"That is really magnificent. Guttenberg is blaming tens of thousands of academics and, of course, most media outlets of focusing on him rather than on North Africa or Afghanistan. This from the man who staged a talk show in Afghanistan, and now he has a problem with the media? The fact that he used exactly this media at will when pasting together his DIY dissertation -- the same media which has been reporting on Afghanistan for decades -- goes unmentioned. As Guttenberg was focusing on his own self defense in Berlin, Süddeutsche correspondents were arrested in Cairo and one could read a long analysis of events in the Maghreb in the Frankfurter Allgemeine Zeitung. Those who prefer living in front of the mirror will always believe that they are the center of attention."
The center-right Frankfürter Allgemeine Zeitung writes:
"There was a reason for Guttenberg's remarkable popularity: He was the flawless knight in shining armor relative to the rest of the country's politicians, whether friend or foe. ... The son of nobility ... he seemed the perfect example of the longed-for apolitical politician, one standing above the fray of party politics and focused solely on the task at hand while displaying common sense and popular virtue."
"Guttenberg and his defenders in the conservative camp underestimated from the very beginning how much the plagiarism affair had to do with the German mainstream. It was never about just quotation marks and footnotes. It was about truthfulness, credibility, setting an example, pride in one's own achievements, respect for the intellectual property of others, the trusting relationship between teachers and their pupils and many other values that go far beyond the world of academia. Chancellor Merkel's attempt to hold on to Guttenberg by attempting to apply different standards to the political world than to the academic world was the kind of mistake that she seldom makes."
The left-leaning daily Die Tageszeitung writes:
"Cold political calculation led Merkel to try to use Guttenberg's uncanny popularity for herself. She, as a Ph.D. holder in physics, as someone married to a university professor, should have known better. She, who along with her Education Minister Annette Schavan, so likes to speak of Germany as the 'country of education,' should have realized that you can't split a person into, on the one hand, an academic who lacks all credibility and, on the other, a distinguished politician on the national stage."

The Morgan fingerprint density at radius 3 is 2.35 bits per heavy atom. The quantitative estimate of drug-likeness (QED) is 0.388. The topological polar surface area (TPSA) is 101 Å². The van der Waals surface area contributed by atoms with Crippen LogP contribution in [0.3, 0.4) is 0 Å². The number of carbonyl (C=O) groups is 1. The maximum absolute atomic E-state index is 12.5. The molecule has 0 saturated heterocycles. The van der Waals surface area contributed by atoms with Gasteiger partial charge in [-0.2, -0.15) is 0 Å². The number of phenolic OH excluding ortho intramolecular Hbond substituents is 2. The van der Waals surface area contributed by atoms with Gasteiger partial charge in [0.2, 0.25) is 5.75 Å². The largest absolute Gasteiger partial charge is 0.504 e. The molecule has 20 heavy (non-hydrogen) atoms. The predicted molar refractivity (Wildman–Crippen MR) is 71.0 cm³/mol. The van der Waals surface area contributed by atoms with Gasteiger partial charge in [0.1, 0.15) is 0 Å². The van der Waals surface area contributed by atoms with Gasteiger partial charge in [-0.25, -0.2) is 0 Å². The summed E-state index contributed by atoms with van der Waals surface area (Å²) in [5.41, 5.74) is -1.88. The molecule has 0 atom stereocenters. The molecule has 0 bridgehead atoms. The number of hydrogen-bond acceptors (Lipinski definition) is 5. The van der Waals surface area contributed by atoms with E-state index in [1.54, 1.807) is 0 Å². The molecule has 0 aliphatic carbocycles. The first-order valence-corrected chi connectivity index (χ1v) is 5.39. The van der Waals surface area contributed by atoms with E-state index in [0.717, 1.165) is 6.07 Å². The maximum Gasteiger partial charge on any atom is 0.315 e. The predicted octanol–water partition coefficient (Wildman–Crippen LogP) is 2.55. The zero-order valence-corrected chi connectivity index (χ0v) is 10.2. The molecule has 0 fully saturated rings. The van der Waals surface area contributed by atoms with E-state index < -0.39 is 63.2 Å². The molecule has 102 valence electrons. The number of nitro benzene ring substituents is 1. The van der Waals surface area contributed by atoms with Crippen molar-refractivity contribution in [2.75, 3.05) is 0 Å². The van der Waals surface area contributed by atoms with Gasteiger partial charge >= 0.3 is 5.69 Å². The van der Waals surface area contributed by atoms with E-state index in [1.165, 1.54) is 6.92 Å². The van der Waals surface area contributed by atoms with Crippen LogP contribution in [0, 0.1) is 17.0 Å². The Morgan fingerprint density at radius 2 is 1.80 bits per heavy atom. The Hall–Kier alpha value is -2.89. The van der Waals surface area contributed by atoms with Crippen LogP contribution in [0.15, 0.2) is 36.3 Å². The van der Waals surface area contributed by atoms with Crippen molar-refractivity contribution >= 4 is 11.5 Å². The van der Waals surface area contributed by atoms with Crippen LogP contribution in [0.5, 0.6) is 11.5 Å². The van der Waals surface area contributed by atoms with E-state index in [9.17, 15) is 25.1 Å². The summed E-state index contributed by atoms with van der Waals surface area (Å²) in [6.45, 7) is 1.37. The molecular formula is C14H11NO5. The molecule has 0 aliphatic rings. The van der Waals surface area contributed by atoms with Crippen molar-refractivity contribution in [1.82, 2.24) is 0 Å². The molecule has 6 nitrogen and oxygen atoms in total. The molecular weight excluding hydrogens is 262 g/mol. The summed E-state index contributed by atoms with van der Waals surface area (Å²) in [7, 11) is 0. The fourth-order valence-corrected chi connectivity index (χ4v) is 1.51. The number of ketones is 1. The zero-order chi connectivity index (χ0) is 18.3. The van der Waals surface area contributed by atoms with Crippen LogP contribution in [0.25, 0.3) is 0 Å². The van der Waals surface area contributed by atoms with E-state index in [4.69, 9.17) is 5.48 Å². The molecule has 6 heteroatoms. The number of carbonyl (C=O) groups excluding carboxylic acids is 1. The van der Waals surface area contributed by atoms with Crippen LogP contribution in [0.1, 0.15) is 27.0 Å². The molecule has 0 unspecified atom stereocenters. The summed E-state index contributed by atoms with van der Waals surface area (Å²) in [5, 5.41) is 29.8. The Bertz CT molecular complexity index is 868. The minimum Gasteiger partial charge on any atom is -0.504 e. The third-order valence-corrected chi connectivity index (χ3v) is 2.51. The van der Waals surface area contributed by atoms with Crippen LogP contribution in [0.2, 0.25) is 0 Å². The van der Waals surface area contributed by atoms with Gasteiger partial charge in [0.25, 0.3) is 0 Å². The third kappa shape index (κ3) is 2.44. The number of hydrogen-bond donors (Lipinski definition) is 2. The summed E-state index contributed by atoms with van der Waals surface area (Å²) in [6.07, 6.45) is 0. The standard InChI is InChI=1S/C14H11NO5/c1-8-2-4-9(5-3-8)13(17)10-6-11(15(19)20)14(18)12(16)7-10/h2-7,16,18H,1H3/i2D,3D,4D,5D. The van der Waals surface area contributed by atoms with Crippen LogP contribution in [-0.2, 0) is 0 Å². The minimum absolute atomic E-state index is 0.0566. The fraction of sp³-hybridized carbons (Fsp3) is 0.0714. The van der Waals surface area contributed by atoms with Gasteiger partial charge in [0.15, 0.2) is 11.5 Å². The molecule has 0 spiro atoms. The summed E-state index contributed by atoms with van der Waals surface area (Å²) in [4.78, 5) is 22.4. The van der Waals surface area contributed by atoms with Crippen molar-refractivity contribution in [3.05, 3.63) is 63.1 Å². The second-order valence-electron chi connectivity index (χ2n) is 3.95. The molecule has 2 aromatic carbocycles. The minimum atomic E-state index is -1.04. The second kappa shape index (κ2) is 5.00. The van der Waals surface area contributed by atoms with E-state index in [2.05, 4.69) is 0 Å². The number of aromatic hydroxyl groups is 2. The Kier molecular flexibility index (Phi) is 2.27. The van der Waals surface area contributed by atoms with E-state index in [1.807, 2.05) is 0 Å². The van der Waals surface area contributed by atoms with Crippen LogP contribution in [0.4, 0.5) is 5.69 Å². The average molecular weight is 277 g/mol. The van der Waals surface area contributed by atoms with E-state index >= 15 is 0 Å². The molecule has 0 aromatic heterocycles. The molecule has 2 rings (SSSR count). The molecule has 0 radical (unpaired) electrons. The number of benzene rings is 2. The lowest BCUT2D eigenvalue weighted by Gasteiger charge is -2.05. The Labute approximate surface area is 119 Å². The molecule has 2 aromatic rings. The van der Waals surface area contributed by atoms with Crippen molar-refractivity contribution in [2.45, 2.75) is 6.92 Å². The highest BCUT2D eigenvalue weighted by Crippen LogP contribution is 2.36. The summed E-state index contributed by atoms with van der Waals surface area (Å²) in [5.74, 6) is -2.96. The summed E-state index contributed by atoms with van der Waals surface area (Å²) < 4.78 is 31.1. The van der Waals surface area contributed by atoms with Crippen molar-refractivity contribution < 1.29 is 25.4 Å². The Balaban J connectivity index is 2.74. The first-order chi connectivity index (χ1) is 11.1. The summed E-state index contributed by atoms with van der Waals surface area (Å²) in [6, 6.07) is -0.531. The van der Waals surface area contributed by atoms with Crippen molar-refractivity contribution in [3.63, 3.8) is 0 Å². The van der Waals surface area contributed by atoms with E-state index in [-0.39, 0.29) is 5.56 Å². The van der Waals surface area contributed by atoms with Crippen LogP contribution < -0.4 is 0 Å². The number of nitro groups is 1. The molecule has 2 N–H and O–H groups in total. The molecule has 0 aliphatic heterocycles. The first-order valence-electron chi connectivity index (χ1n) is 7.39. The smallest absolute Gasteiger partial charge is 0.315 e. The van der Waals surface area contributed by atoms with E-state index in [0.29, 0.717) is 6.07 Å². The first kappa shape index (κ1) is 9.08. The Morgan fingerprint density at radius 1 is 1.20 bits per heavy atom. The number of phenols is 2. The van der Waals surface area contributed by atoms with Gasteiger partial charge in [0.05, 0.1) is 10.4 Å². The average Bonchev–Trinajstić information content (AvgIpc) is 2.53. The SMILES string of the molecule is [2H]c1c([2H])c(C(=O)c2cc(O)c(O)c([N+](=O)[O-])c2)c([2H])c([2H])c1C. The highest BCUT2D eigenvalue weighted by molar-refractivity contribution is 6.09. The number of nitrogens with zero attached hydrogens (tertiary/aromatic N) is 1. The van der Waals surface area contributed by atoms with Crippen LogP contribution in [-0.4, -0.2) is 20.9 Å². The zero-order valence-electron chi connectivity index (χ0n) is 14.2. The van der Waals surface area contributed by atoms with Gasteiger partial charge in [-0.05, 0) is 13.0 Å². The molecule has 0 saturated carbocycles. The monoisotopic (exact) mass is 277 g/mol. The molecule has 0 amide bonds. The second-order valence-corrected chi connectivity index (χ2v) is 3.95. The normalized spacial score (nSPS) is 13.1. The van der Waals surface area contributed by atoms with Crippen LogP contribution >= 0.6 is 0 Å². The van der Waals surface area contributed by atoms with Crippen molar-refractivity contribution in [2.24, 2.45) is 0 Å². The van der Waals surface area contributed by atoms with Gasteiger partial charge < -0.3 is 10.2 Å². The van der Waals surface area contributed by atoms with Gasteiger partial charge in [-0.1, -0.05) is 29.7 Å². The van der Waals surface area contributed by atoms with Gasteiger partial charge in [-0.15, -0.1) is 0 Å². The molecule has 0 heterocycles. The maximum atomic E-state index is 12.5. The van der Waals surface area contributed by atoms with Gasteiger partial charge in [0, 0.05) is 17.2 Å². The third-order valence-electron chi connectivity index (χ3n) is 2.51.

"Merkel has not only disgraced herself in front of Germany's academic elite. She has done nothing less than abandon the conservative foundation of values. She has lost her moral compass."
"The chancellor hasn't just damaged herself. Her entire party has been shaken to its foundation in the last three weeks. The image of Merkel as a chancellor with integrity, one shared by people from all parts of the political spectrum, is history."
The Financial Times Deutschland writes:
"It could have been worse for Germany's conservatives. Imagine that Guttenberg continued to cling to his cabinet position. His plagiarism scandal would have marked three state elections in March -- and not to the Christian Democrats' advantage."
"But things could also have been easier for the CDU, if Guttenberg had confronted the accusations against him from the very beginning. Instead, he preferred to deny what had long since been proven: that he copied large sections of his dissertation. He maneuvered and held on to his position as long as he could. It was a far cry from the credibility and clarity which he himself holds so high. His resignation was long overdue."
"The scandal may have damaged his reputation, but it really damaged the CDU. The party will now have a problem mobilizing voters in the upcoming elections. On the one hand, Guttenberg's many fans will be frustrated because their star has exited the stage. On the other, Angela Merkel, who appeared only concerned about survey results, has repelled parts of her party's voting base: well-educated conservatives who value honesty, responsibility and the principle of advancement by virtue of one's own achievement."
The conservative paper Die Welt writes:
"Guttenberg's political opponents are pleased by his resignation. Their ranks, full of envy, became ever larger. The fact that someone like Guttenberg, who embodied instead of mocking conservative values, was so well loved was a thorn in the side of those who see conservatism as old-fashioned and worthy of disdain."
"Unfortunately, Guttenberg's behavior proved them right. He of all people, a person who appeared to perfectly embody conservative values, violated them. As a result, it will become more difficult in the future for German conservatives to present themselves as a defender of such values."